Orsitto, G. et al. 2012. Relation of Secondhand Smoking to Mild Cognitive Impairment in Older Inpatients Scientific World Journal [online] Available at: <> [Accessed July 18 2012]

  Environmental factors also significantly influence the development of Alzheimer’s Disease. Although genetic makeup can have a definitive effect in early-onset Alzheimer’s, its influences are more variable in the late-onset form. Many studies have been carried out to establish the extent of environmental influences on the development of Alzheimer’s. Due to the fact these factors are largely modifiable, they have attracted a great deal of interest.
^Click to enlarge.
  Diet and exercise are thought to have critical importance in the development of Alzheimer’s. To discuss the science that explains this, we can look at the theory of oxidative stress.
  Oxygen free-radicals are very reactive forms of oxygen which are produced as a by-product of respiration. The free radicals react with other molecules inside the cell to oxidise them. Antioxidants are substances which stop this oxidation. Oxidative stress occurs when more oxygen free-radicals are produced than are counteracted by protective antioxidants. It is thought to be particularly prevalent in the brain, where a great deal of respiration occurs. The current theory suggests that oxidative stress contributes to cognitive decline in normal ageing, but this effect is increased in Alzheimer’s disease.

 In this way diet has a direct impact on the ageing process. Theoretically, a diet high in antioxidants should decrease the prevalence of oxidative stress and thus decrease the risk of Alzheimer’s Disease. An experiment in 2005 investigated this. Aged beagles were fed an antioxidant-enriched diet over a period of three years and their cognitive functions were tested. Beagles were selected as test subjects because of their cognitive functions can be assessed in similar ways to humans. The results showed improvements in memory and learning. In addition, the amyloid plaques became visibly reduced during the three year period, suggesting that the antioxidants actually helped to destroy the deposits.

 Regular exercise is also believed to lower the risk of developing Alzheimer’s. In 2012, experiments were carried out into the effects of exercise. Researchers controlled the level of exercise in two groups of mice. The mice were then placed in a water maze* as a test of learning and memory skills. The mice that had experienced a higher level of exercise performed better on these tests. Brain scans also showed that high levels of exercise increased levels of brain derived neurotrophic factor (BDNF). This is a protein which is produced in normal brain function, but its levels are significantly lower in Alzheimer’s patients.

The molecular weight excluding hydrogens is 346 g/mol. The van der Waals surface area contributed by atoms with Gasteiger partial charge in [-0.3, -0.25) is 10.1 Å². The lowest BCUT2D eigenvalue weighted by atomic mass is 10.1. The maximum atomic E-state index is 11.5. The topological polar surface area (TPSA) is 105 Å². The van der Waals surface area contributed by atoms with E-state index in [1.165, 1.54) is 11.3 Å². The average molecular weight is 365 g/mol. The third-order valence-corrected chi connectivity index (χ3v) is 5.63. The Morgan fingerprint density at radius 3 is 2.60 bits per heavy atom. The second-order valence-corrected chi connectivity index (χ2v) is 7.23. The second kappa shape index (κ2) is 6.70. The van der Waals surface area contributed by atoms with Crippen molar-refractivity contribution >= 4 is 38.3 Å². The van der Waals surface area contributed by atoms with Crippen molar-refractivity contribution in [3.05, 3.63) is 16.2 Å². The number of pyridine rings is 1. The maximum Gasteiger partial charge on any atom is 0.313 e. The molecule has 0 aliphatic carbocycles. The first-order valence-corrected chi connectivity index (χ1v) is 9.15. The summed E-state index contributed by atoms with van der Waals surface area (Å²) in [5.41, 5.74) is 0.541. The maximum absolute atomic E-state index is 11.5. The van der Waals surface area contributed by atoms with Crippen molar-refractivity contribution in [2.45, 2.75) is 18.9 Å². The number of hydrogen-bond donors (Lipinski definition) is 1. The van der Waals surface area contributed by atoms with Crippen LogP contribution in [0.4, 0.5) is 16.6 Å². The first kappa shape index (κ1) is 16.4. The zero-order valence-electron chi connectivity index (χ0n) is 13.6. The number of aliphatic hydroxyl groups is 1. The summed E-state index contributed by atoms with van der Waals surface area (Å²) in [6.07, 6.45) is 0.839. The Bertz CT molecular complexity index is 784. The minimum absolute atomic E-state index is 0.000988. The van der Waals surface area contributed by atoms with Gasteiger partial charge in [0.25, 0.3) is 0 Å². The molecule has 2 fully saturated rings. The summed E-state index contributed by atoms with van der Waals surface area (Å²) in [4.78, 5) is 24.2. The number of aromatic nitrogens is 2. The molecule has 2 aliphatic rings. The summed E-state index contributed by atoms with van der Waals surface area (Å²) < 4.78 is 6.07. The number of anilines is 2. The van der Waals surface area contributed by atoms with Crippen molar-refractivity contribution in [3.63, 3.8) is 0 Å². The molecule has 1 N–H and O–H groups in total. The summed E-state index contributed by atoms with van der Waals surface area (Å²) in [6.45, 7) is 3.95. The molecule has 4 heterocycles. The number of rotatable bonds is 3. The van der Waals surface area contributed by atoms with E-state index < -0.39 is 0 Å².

While it seems that diet and exercise may play some part in memory loss, no studies have been done on this topic with humans. And as we'll see later, there are LOTS of environmental factors which may affect Alzheimer's. But even if it's not been proven, it's always good to look after your body. As they say; 'healthy body, healthy mind'.

*To see an example of a Morris water maze, watch this youtube video: 

Alzheimer’s Association, 2012. Inside the Brain: An interactive tour [online] Available at: <> [Accessed 18 July 2012]

HBO : Documentaries : The Alzheimer’s Project, 2012. [online video] Available at: <> [Accessed 12 July 2012]

Lane, N., 2002. Oxygen: The Molecule that made the World. Great Britain: Oxford University Press
  In 2003, the Human Genome Project successfully completed the mapping of the entire human genome. Since then, genetic research has sky-rocketed. One of the most useful applications of genomics is comparative genome mapping, wherein we can look at the susceptibility genes for different conditions. That's incredible in itself, but what scientists are starting to do now is compare pathologies of different diseases and the genes associated with them. In Alzheimer's research, scientists have looked at illnesses such as diabetes and Downs Sydrome to study their genetic links with Alzheimer's.
A gene has been found which suggests a link between diabetes and Alzheimer’s. People with type 2 diabetes have an increased risk of dementia. In diabetes, insulin resistance affects the metabolic processes of the body, including those of the nervous system. Researchers at The City College of New York studied the APL-1 gene in the nematode worms C.Elegans. APL-1 is an APP-related protein that seems to disrupt the insulin pathway. When scientists removed APL-1 from the worms, the worms died. Although the exact function of APP is not clear to scientists, this study suggests that it may be involved in the insulin processes of the nervous system.    

   Slight side track - C. Elegans worms are seriously cool.